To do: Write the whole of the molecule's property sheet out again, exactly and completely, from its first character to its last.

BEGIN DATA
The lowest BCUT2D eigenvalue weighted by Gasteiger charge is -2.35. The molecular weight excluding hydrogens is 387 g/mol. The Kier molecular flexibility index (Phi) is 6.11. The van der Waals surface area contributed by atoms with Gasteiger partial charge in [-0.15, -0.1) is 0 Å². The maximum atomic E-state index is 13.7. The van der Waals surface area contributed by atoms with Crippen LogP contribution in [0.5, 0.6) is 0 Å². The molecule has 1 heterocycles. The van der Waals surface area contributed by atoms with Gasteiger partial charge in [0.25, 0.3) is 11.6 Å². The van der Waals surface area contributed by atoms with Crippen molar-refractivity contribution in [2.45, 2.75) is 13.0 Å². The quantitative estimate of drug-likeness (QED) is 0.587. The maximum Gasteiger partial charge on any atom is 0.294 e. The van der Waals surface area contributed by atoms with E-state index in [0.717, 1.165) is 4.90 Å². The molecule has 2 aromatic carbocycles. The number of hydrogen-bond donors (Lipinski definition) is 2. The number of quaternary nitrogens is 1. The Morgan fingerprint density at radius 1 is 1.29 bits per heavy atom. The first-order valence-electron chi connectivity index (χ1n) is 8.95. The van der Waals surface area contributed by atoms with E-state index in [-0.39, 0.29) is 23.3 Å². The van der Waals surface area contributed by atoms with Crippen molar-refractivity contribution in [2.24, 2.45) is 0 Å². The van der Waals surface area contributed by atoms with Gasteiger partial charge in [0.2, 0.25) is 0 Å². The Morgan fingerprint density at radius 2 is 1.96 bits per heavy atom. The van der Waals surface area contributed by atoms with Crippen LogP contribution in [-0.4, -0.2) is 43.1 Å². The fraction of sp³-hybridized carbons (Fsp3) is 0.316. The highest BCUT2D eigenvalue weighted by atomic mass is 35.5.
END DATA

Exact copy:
The lowest BCUT2D eigenvalue weighted by Gasteiger charge is -2.35. The molecular weight excluding hydrogens is 387 g/mol. The Kier molecular flexibility index (Phi) is 6.11. The van der Waals surface area contributed by atoms with Gasteiger partial charge in [-0.15, -0.1) is 0 Å². The maximum atomic E-state index is 13.7. The van der Waals surface area contributed by atoms with Crippen LogP contribution in [0.5, 0.6) is 0 Å². The molecule has 1 heterocycles. The van der Waals surface area contributed by atoms with Gasteiger partial charge in [0.25, 0.3) is 11.6 Å². The van der Waals surface area contributed by atoms with Crippen molar-refractivity contribution in [2.45, 2.75) is 13.0 Å². The quantitative estimate of drug-likeness (QED) is 0.587. The maximum Gasteiger partial charge on any atom is 0.294 e. The van der Waals surface area contributed by atoms with E-state index in [0.717, 1.165) is 4.90 Å². The molecule has 2 aromatic carbocycles. The number of hydrogen-bond donors (Lipinski definition) is 2. The number of quaternary nitrogens is 1. The Morgan fingerprint density at radius 1 is 1.29 bits per heavy atom. The first-order valence-electron chi connectivity index (χ1n) is 8.95. The van der Waals surface area contributed by atoms with E-state index in [-0.39, 0.29) is 23.3 Å². The van der Waals surface area contributed by atoms with Crippen molar-refractivity contribution in [2.24, 2.45) is 0 Å². The van der Waals surface area contributed by atoms with Gasteiger partial charge in [0.2, 0.25) is 0 Å². The Morgan fingerprint density at radius 2 is 1.96 bits per heavy atom. The van der Waals surface area contributed by atoms with Crippen LogP contribution in [-0.4, -0.2) is 43.1 Å². The fraction of sp³-hybridized carbons (Fsp3) is 0.316. The highest BCUT2D eigenvalue weighted by atomic mass is 35.5.